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Environmental Accounting

As a tool for environmental management

With a view to promoting environmental management, Toshiba Group is working to introduce an environmental accounting approach aimed at collecting accurate data on investments and costs required for its environmental conservation initiatives and analyzing the collected data in order to reflect investment effects and cost benefits in managerial decision making.

Environmental costs are calculated in accordance with the Ministry of the Environment's Environmental Accounting Guidelines 2005. To assess benefits, we show reductions in environmental impacts in physical amounts and also calculate benefits on a monetary basis.

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Environmental costs and benefits

Total environmental costs decreased by 12% from 2016 to 18.7 billion yen. The breakdown of environmental costs by business segment shows that the social infrastructure business incurred the largest costs, followed by the electronic device business and then by the energy business.

Total investments decreased by 8% from 2016 to 3.8 billion yen.

The total amount of environmental benefits was 404.2 billion yen. The breakdown of the total is as follows: actual economic benefits were 7.9 billion yen and assumed economic benefits were 396.3 billion yen.

Environmental costs (FY2017)Unit: million yen

Category Description Investments Costs
Total 3,811 18,680
Business area costs Reduction in environmental impacts 2,493 5,587
Upstream/downstream costs Green procurement, recycling, etc. 423 616
Administration costs Environmental education, EMS maintenance,
tree planting on factory grounds, etc.
174 2,716
R&D costs Development of environmentally conscious products, etc. 687 9,556
Public relations costs Support for local environmental activities, donations, etc. 10 28
Environmental damage restoration costs Restoration of polluted soil, etc. 24 177

Breakdown of environmental costs by business segment (FY2017)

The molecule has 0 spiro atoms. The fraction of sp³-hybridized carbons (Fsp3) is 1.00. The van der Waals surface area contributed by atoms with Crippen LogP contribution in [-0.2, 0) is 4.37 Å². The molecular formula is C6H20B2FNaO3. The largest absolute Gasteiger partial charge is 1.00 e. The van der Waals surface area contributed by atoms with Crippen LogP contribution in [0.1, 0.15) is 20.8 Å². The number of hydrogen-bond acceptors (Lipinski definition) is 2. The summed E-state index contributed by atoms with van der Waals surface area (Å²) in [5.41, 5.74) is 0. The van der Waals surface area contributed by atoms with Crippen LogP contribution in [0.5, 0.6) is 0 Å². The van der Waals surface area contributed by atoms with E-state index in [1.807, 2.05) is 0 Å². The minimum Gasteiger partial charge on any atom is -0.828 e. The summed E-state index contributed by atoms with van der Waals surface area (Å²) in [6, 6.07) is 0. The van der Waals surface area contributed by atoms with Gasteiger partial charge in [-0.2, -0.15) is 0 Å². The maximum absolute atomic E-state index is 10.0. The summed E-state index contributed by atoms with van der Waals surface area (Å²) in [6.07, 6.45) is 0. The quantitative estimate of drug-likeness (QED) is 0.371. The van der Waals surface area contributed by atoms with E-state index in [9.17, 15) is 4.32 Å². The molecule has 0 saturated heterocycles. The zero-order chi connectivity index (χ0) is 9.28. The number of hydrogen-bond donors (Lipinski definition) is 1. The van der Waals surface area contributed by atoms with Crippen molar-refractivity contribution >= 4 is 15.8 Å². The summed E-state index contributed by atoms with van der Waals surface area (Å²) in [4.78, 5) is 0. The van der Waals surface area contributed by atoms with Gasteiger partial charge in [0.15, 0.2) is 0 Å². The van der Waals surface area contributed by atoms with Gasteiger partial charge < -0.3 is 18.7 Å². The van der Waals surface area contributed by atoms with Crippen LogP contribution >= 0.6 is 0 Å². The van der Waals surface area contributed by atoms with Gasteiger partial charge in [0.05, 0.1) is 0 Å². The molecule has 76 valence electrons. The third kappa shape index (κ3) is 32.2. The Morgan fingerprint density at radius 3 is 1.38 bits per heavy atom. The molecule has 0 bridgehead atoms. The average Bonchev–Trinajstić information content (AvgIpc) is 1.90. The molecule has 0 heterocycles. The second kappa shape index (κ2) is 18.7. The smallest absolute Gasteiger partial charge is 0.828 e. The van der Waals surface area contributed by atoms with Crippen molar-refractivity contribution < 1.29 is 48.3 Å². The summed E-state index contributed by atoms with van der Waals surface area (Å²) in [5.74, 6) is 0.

[Image] Breakdown of environmental costs by business segment

Environmental benefits (FY2017)

Category Description Reductions in environmental impacts Benefits measured as a monetary value (million yen) Calculation method
Total monetary benefits 404,203  
(A) Actual benefits Costs that can be measured directly as a monetary value, such as electricity and water charges Energy 2,335,791(GJ) -470 Reductions in electricity charges and waste processing costs compared to the previous year, plus sales of valuables.
Waste -12,333,173(t) 8,299
Water 596,261(m³) 48
Total monetary benefits 7,877
(B) Assumed benefits Reductions in environmental impacts measured as a monetary value Reductions in the amount of chemicals discharged 7,213(t) 396,326 To obtain monetary values, we assessed the impact of different substances by using the equivalent amount of cadmium for each substance, which we calculated based on environmental standards and on threshold limit values for chemical substances specified by the American Conference of Governmental Industrial Hygienists (ACGIH-TLV), and then multiplying such amounts by the damage compensation for cadmium contamination. In order to compare different environmental impacts by the same standard, reductions in environmental impacts on the atmosphere, hydrosphere, and soil compared to the previous year are shown alongside monetary amounts that represent the values of such reductions.

Reductions in environmental impacts for actual and assumed benefits indicate differences between FY2016 and FY2017.
Negative benefits indicate that the increase in environmental impacts exceeded reductions due to increases in production and other factors.